Much like my friend, I came to realize that from a young age, being interested in things like dresses, makeup, the entire colour pink, barbie dolls, fashion, nail polish, etc — labeled me as "girly" or "soft" or "sensitive". Thus, I began to associate feminine-coded interests with weakness and embarrassment. I remember my childish envy of watching girls play soccer and excel in athletics (which was never my strong suit no matter how hard I may have wanted it to be at some point) because they were closer to being the unattainable "cool girl" than I ever could.
As I grew up, the image of being a "cool girl" grew with me. I was stumbling over "cool girl" trends. Skateboards. Black nail polish. Hating Taylor Swift (for no apparent reason — I still don't know why). Then, I was smacked in the face by the hypersexualized femme-but-also-not-cool-girl of my high school years. I had to wear makeup, a push-up bra, do my hair, and dress like a glorified blow-up doll while also appearing laid back, comfortable and knowledgeable about the latest Call of Duty video game. I had to look like Megan Fox while having the interests of a fifteen-year-old boy. Year after year, my concept of the "cool girl" shifted with the standards (and films) of the time.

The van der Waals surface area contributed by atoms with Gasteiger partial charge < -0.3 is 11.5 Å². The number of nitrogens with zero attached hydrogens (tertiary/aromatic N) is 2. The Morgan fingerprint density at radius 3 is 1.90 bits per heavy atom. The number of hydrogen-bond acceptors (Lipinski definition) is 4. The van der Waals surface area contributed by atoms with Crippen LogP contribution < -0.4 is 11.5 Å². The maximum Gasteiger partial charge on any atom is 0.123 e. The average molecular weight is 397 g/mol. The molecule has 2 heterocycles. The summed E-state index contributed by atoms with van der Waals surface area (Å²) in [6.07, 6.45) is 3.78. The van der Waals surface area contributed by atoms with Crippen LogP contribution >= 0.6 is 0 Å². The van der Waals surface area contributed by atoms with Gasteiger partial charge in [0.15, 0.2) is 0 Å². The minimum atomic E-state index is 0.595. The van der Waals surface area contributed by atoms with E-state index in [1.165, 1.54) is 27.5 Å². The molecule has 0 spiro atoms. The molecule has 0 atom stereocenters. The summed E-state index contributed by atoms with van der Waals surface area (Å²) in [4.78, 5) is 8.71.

Here's a quick rundown of movies that influenced my understanding of how to behave as a "cool-girl" over the years:
Princess Diaries: Mia's makeover. Because getting a blow-out makes you instantly popular and desirable.
500 Days of Summer: Self-explanatory manic-pixie-dream girl character Summer.
Grease: Sandy. Just, all of Sandy.
The Devil Wears Prada: Being a woman in charge means that you're a bitch, not a boss.
My Super Ex-Girlfriend: If you remotely show any sign of anger, you are crazy. Whatever you do, be emotionless after a breakup or you're the crazy ex.
All of the Transformers Movie: don't get me started in the sexualization of a teen tomboy character who is seen as desirable because she can fix cars.
Going into my twenties, I became increasingly aware of how I should or should not behave around men in the dating world. My head was full of rules and expectations that I'm still trying to shake off. For a long time, my worth was rooted in my love life. I chased attention and affection not because it was fun or it was something I wanted to do. I did it because I thought that's what every other young woman was supposed to do.
These experiences are not all-encompassing. I realize that a lot of these interests, stereotypes, and feelings are interconnected to other areas of my identity as a white, cis-gendered person. These experiences come from a place of privilege. But I think this also speaks to a larger issue of the general distaste or internalized misogyny a lot of people may experience in relation to feminine-coded interests. If you go through life long enough being told that a female-identifying person can only look or behave in certain ways and you begin to believe it.
I became a Jedi master at changing myself to be viewed as more desirable. I still am, in a lot of ways. But I'm learning. And I think that's really all that any of us can do.